The job market can be a total minefield - but don't worry. We're about to give you some tips on navigation that might just help you land your dream job.
Reddit user JakeBroughton asked:
Does a cover letter really matter? Are jokes okay? Is anyone really reading the resume you spent 3 hours working on? How do you make a good impression when you finally land an interview?
We know you've got questions. So we've got (sometimes conflicting) answers. Grab your notebooks, folks. We're about to give you some really useful tips.
- The person knows about our company or has taken the time to look us up online.
- The person has questions at the end of the interview. I had a candidate a few months ago pull out a notebook with his questions and take notes as I answered them. He got the job.
Ask The Right Question
The professor I worked for in a lab was on a hiring committee for another company and always ended the interviews with, "What questions do you have for us?" Most candidates would awkwardly say something along the lines of "I don't have any right now," some would ask a stupid question for the sake of it, and very few would ask an actual thoughtful question about the position or about the company itself.
Stupid questions include:
- Anything that could be found on the website of the company
- Anything that is listed in the job description or the position listing
- Anything that was already answered in the interview
The questions she taught me when I was applying for a job last summer were:
- (if you're talking to someone already in that position) What were you most proud of that you accomplished in this role? OR What is something you wish you could have addressed in your time here, or something you've always wanted to implement?
- (workplace) How would you describe your office's culture? How connected is the team?
- How you measure success for this position? If selected for this job/internship/space-mission, who would be my best supervisor that I can expect feedback and seek advice from?
Clean It Up
Resume layout. Messy resumes are a huge pet peeve of mine. Please have a neat resume. Don't just type up something in word that has uneven spacing that's hard to read and an unprofessional font. Word has a ton of resume templates you can use. I just feel like, you are trying to make a good impression on me, take the time. And please send me a PDF so the layout comes over.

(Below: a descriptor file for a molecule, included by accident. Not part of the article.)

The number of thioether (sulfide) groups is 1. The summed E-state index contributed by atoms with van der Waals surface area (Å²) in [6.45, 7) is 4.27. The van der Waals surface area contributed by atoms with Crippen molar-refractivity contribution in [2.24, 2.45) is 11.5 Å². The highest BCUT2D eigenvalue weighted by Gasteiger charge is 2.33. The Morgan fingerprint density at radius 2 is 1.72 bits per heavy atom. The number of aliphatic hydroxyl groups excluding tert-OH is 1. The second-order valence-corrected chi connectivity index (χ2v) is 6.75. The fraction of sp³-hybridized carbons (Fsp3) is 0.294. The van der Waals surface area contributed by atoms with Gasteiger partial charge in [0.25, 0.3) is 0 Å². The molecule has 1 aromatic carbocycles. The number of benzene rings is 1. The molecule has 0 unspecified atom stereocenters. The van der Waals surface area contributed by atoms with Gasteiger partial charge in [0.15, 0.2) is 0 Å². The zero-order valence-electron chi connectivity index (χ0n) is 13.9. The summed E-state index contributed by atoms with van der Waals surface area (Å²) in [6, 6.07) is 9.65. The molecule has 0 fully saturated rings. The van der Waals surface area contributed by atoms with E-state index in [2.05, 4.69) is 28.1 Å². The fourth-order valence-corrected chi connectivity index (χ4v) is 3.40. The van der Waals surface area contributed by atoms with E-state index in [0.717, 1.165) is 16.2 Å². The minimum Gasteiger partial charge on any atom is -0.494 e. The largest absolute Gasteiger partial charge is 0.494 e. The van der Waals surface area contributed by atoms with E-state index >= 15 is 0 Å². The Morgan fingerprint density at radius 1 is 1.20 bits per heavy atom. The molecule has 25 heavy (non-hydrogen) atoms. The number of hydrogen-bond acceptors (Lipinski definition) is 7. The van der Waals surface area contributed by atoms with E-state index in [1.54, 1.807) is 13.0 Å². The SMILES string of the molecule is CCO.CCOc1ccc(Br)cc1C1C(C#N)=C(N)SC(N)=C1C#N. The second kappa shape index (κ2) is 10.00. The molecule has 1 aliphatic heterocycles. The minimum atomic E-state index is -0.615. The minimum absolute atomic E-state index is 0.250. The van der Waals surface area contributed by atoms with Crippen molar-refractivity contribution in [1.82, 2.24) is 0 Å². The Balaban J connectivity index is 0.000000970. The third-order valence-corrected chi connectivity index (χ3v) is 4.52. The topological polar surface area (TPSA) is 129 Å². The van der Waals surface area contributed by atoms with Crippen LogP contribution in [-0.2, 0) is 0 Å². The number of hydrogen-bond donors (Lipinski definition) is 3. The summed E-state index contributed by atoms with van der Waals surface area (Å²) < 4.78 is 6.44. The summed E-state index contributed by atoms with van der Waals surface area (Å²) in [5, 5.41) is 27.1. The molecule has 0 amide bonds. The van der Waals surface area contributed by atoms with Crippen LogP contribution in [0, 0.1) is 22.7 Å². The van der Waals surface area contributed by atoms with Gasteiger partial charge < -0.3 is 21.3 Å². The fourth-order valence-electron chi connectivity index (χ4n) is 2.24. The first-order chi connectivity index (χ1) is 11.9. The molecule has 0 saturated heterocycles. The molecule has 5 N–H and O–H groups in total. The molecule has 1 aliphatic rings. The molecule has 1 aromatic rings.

I say this makes people stand out because you wouldn't believe the ratio of neat/messy resumes I get. It's at least 1/3.
Just Show Up
Showing up on time for an interview, showing up for their first day on assignment...really just showing up.
I do mostly what I would call mass recruiting. Client asks for 30 people, I recruit 45 because I know a good chunk won't show up. As long as they show up, are decently nice and can pass a drug screen and background check I'm pretty happy.
The ones that stood out to me were people who attempted to tailor their resume and cover letter to the application posting. I would get a lot of people just dumping their pre written stuff on me and it is pretty obvious. A cover letter that says why they'd fit the job posting that shows they read it is something I'd pay more attention to.
Also, bothering with a cover letter at all. Our online apps had them as optional and as most applicants were 18-25, many people just ignored that field. I understand they are a pain (I hate writing them myself), but they are literally there to explain why I should care about you.
Be Qualified And Willing To Learn
A well written resume free of errors. Being able to say "I don't know" (huge). But more than anything, being qualified. It's really hard to find people who know what they are doing AND are willing to learn new things.
Easy: a tailored resume.
- Use bullet points to bring up past experiences that highlight why you would be a good fit for the particular job.